A soteriological analysis of evangelism training programs of the Home Mission Board and the North American Mission Board of the Southern Baptist Convention
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SubjectNorth American Mission Board
Southern Baptist Convention. Home Mission Board
Southern Baptist Convention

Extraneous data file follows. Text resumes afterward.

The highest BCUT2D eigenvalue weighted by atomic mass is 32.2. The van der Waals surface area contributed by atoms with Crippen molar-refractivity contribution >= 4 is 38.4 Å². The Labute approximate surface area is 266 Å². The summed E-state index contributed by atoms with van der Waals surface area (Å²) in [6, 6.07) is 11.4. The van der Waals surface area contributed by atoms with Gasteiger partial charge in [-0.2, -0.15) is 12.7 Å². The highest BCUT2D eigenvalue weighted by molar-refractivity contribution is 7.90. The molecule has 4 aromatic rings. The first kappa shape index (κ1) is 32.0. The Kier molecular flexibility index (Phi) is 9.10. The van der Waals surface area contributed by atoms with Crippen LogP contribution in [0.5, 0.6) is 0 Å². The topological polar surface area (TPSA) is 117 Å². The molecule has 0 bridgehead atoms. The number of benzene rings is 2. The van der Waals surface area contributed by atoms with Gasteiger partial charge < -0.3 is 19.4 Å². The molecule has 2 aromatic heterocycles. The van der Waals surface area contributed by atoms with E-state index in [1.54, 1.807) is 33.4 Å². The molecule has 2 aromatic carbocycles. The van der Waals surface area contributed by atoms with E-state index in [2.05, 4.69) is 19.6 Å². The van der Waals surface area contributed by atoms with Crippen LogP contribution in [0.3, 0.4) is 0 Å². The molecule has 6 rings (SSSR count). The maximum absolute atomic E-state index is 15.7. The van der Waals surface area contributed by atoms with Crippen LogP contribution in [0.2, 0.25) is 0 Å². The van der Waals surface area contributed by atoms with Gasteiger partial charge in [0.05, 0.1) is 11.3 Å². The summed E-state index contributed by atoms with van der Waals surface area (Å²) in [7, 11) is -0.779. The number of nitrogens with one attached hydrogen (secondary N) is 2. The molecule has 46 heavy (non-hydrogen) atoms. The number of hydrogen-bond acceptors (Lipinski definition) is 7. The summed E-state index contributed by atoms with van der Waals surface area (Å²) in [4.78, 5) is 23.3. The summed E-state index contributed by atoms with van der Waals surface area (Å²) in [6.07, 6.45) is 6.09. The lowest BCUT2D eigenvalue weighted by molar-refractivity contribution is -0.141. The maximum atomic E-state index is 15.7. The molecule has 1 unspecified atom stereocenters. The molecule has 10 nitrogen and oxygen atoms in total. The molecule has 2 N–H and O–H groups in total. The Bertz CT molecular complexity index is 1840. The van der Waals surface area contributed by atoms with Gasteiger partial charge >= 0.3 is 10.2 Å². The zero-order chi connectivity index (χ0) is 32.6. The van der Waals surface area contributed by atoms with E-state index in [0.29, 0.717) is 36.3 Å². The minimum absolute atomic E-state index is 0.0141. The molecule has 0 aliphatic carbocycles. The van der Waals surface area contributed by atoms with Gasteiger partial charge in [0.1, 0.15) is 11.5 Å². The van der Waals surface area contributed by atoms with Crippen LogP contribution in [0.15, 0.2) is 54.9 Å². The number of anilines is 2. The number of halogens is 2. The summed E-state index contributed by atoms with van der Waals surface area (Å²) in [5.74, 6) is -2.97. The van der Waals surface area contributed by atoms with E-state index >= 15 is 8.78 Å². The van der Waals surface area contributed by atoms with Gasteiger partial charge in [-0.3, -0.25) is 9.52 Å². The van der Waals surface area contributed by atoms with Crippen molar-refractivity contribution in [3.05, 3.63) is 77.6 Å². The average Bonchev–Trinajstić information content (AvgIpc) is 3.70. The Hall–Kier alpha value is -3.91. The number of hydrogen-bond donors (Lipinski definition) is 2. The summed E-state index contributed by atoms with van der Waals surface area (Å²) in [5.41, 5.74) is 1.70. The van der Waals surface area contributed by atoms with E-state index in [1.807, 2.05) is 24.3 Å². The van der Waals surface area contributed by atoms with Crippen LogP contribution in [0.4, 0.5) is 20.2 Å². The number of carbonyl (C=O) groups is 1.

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Chapter 1 introduces the project, research problem, purpose, and methodologies. It includes an introduction to selected evangelism training programs produced by the Home and North American Mission Boards of the Southern Baptist Convention. Chapter 2 provides a definition of evangelism, developed through analysis of the concepts of preaching, witness, and gospel in the New Testament, the Great Commission statements of Jesus Christ, the church's evangelism in Acts, and teaching of the New Testament. The conclusions were compared with a survey of select definitions of evangelism. Chapter 3 sets forth a biblical theology of the gospel, defending the conclusion that 1 Corinthians 15:1-4 is a summary of the gospel. To be saved one must believe in the death and resurrection of Christ "according to the Scriptures," a phrase that points to the eschatological context that gives meaning to the work of Christ. Gospel proclamation, therefore, must include a message about God, humanity and sin, the work of Christ, and the call to respond. Chapter 4 sets forth the proper response to the gospel: repentance from sin and faith in the finished work of Christ upon the cross. Repentance is defined as a godly sorrow for and turning away from sin. In addition to trust in the finished work of Jesus Christ, saving faith includes submission to Christ's lordship in obedience to the gospel. The expectation that all true believers will persevere in the faith is also demonstrated to be a vital part of New Testament evangelism. Chapter 5 provides a summary and analysis the selected evangelism training programs identified in chapter 1. Each program is analyzed in the areas of the definition of evangelism, the summary of the gospel of Jesus Christ, and the stated summary of the proper response to the gospel. Chapter 6 is the conclusion of the dissertation. In addition to a summary of the author's conclusions, suggestions for future study are offered. Several appendices follow the main chapters. They offer no contribution to the research project other than to provide the reader with access to the selected programs' summaries of the gospel.